“George, like his father, wanted to instill that drive to serve and that philanthropic desire in his children,” Jeanette said. “He appointed Sarah a donor advisor of the family fund just last year and had so very much looked forward to their close collaboration.”
Jeanette, a former administrator at Cornell and in private industry, said she and Sarah are broadly discussing future plans for the family fund. “Our focus right now, however, is to finalize the gifts in George’s memory,” Jeanette said, “and then I will be excited to engage Sarah in the philanthropic legacy so firmly established by her grandfather and father.”
Community Foundation staff and board are inspired and deeply appreciative of the Ridenour-Shady family’s time, talent and treasure and extend their condolences.
Building our Future
Supporting the Services and Programs of Community Foundation
Spotlight on Legacy Giving: Why I am a member of the Legacy Society, Nina K. Miller
“I have been incredibly fortunate. Although not what most people would call wealthy, I live comfortably, travel a couple of times a year, and cover my expenses without difficulty.
Ithaca has been wonderful to me; I had meaningful work at 3 organizations, formed lifelong friendships, raised 3 children and watched them flourish. Although I lost my husband 10 years ago, the glow of a marriage that was filled with love, mutual support and encouragement remains a source of strength.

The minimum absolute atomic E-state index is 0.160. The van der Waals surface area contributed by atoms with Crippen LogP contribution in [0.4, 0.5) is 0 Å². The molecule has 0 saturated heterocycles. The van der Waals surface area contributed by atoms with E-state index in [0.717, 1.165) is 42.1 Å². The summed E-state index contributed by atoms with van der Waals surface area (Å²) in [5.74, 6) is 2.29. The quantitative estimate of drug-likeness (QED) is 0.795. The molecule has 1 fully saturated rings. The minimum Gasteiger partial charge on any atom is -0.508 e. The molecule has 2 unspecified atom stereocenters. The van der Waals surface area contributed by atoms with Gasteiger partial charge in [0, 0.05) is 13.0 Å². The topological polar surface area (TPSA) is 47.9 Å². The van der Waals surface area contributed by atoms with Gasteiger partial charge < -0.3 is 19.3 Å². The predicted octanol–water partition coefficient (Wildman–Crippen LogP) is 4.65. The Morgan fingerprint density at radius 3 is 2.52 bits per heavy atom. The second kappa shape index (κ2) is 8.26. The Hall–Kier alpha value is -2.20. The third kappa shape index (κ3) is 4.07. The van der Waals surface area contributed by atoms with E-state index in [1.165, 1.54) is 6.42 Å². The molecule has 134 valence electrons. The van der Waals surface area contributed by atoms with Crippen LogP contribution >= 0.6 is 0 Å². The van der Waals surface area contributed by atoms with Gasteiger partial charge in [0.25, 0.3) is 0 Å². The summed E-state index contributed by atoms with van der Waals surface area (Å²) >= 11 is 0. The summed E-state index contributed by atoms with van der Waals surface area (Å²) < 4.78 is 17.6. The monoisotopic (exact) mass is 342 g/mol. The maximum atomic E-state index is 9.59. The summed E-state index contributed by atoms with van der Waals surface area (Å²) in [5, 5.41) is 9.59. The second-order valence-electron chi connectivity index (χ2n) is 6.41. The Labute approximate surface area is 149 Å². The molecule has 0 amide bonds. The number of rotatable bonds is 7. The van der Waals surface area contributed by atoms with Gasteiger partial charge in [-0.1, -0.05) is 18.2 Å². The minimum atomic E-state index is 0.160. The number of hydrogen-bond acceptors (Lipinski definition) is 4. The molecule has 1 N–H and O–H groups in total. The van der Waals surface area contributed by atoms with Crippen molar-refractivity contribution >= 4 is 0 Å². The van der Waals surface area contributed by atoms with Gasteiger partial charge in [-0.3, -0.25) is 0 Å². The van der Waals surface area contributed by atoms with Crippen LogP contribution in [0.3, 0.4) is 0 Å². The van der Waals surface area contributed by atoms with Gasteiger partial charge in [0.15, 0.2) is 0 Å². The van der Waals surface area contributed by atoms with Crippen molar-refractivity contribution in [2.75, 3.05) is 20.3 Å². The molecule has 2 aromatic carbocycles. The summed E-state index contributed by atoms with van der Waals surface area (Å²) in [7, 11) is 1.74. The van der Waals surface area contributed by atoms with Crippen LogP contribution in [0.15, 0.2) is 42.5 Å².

When I began to ponder the future, I realize I want to express my gratitude to the community that has nurtured me. My children have solid educations, and each a good work ethic. They manage their lives effectively, and while two of the three cope with some financial stress, they are proud and independent. They have a strong commitment to philanthropy.
My financial plan provides funds to help them as they move along in their lives. Still, there seemed to me no reason to leave everything to them; I have seen the damage done to “trust fund babies” who never had to define their work goals, and for whom things come too easily. That is one of the reasons I am leaving a portion of my estate to several organizations including Community Foundation.
I have watched with great pride and pleasure as the Community Foundation has grown. I delight in the thoughtful support provided to important programs in the community. The Foundation serves as a catalyst for important community conversations, and has its finger on the pulse of local needs. Investment returns are infinitely better managed than I could hope to do on my own.
In addition, having served in human service organizations, all of which have benefited at one time or another from Community Foundation grants, I know how critical it is to have funds to pay the rent, cover salaries and other operating essentials. Too often these are not seen as “sexy”. Many donors want only to fund programs, but without the infrastructure an organization needs. Therefore, I deeply appreciate the ability to direct funds not only to compelling programs, but also to essential operating budgets.
Bequests are the easiest kind of giving. I urge you to consider how most effectively both to take care of loved ones, and to invest in a place that we all call home.”